Behind the Iron Curtain – Chapter XI (fourth part)

42. The resistance of Turkey.

Turkey is situated in an even more important place than Greece in the way of Russian ambitions southwards. She holds the two straits, the Bosphorus and the Dardanelles, through which Russian navigation has to pass in order to get from the Black Sea into the Aegean and the Mediterranean. The key of both Straits is Constantinople, the fascinating Metropolis of Byzantine prestige, the legendary “Tsargrad”, the Imperial City whose heirs the Russians imagine to be since the marriage of the last Byzantine emperor’s niece to the Grand – Prince of Moscow Ivan III.

Turkey who has always felt against Russia the same hereditary distrust as Rumania, has been very careful in her policy towards her powerful northern neighbour since the latter has taken the Soviet form of government. Mustapha Kemal signed as early as 1921 a treaty of friendship with Russia. A cautious policy of good neighbourliness was carried on by Mustapha Kemal, later Kamal Atatürk, until his death in 1938. The same policy has been continued by his successor, President Ismet Inönü.

The alliance with Great Britain signed in the spring of 1939, six months before the outbreak of World War II, has perhaps been considered by the Turks like an assurance against Russia as well as against Germany.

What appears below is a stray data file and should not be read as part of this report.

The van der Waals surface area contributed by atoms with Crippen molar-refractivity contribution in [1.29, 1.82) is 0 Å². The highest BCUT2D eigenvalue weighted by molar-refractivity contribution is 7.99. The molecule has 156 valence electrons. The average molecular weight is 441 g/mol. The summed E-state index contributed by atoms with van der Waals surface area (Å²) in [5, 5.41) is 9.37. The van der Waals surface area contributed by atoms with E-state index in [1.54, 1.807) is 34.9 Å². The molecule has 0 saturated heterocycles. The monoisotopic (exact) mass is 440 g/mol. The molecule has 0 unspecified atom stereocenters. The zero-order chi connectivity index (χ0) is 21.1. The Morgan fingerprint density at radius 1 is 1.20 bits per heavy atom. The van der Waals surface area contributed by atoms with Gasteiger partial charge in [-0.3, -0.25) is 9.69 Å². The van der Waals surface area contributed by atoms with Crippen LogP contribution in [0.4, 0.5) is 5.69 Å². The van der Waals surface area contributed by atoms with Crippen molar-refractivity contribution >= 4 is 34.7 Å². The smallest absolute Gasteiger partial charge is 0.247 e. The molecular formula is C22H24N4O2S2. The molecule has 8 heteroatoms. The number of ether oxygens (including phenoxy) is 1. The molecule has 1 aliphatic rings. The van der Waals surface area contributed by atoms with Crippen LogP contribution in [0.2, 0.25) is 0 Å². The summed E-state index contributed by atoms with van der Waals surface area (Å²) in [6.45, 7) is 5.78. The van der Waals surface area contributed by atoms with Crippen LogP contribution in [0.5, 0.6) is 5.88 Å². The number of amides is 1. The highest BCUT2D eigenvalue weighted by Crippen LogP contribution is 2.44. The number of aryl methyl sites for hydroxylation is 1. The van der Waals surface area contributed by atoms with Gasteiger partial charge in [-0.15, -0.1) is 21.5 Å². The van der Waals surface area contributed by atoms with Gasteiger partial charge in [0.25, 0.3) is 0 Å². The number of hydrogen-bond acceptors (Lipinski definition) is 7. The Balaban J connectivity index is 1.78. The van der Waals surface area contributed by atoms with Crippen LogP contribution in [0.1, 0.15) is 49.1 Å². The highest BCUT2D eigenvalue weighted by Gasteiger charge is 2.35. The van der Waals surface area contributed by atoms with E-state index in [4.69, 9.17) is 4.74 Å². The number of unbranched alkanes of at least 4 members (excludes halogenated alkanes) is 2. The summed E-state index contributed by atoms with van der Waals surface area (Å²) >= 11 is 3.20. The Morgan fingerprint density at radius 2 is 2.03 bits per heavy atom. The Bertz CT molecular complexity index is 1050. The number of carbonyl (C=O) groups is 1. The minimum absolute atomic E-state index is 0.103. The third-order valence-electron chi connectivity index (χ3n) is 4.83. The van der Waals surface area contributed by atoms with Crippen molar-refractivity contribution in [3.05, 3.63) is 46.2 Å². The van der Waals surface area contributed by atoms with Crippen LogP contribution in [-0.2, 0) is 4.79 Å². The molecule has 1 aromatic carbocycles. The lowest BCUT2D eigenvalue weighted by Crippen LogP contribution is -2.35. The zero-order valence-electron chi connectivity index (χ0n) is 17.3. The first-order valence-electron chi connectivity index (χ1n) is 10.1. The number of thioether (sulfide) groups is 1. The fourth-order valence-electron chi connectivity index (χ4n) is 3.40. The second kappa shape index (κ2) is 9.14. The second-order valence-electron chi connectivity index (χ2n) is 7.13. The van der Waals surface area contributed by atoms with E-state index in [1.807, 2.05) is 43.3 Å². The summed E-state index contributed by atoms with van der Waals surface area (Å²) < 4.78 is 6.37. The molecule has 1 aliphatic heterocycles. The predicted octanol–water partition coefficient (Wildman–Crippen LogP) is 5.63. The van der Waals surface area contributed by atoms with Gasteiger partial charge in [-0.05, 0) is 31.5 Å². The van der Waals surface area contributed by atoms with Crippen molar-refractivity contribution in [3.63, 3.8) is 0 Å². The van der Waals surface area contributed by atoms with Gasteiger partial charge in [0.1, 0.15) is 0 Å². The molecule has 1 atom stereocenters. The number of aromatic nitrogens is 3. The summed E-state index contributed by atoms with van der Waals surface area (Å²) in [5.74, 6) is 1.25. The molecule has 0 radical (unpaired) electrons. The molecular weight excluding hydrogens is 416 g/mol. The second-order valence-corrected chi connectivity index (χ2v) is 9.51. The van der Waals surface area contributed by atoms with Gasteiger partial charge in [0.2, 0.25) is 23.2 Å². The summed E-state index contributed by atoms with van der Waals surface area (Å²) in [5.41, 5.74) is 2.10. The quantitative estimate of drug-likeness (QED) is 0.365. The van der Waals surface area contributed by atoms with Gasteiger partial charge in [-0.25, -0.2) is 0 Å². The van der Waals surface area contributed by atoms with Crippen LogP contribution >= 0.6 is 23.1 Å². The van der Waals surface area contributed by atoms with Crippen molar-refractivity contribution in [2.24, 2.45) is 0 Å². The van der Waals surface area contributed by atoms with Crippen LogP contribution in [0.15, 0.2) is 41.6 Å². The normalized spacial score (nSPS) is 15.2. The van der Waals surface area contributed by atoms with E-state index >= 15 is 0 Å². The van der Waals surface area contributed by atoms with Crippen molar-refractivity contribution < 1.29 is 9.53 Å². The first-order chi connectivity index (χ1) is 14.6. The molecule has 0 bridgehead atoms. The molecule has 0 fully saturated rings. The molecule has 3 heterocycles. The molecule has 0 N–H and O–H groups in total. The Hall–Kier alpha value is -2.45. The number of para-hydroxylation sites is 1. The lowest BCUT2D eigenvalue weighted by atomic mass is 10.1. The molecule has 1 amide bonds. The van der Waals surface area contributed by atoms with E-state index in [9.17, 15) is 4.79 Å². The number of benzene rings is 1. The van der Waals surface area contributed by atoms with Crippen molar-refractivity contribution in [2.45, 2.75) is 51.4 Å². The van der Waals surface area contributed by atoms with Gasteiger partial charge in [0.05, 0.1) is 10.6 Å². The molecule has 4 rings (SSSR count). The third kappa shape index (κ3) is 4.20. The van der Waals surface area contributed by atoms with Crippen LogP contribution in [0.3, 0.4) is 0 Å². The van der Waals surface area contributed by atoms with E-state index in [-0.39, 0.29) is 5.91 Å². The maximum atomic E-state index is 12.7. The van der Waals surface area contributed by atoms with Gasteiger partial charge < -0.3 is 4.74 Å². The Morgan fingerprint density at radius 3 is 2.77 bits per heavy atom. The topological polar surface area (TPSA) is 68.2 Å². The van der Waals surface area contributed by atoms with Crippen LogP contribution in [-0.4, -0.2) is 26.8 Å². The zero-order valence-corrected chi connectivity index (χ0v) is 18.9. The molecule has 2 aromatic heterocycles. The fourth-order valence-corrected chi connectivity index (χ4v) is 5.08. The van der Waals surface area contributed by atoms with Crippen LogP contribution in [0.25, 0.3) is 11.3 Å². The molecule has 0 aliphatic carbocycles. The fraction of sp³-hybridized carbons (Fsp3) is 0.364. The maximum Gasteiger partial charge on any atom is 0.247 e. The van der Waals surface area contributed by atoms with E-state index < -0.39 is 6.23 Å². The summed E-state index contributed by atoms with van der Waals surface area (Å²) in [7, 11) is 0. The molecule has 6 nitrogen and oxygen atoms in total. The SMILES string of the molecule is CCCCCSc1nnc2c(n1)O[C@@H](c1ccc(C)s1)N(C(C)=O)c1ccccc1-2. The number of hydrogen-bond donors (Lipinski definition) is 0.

As a matter of fact, Turkey succeeded by herself in securing her neutrality in 1941 when the German troops, after their rapid campaign in Yugoslavia and Greece, were the masters of the Balkans and menaced her European frontiers. Thus Turkey rendered a serious service to the Allies. One might imagine what would have been the consequences of an occupation of Turkey by the Germans at a moment when in Iraq revolution was brewing, when it had overthrown the pro-British government and attacked the British garrisons, at a moment when the whole Arabian world was in a dangerous turmoil. The end of the war would perhaps not have been the same and Turkey’s merit is the greater as Germany and Russia were then almost allied.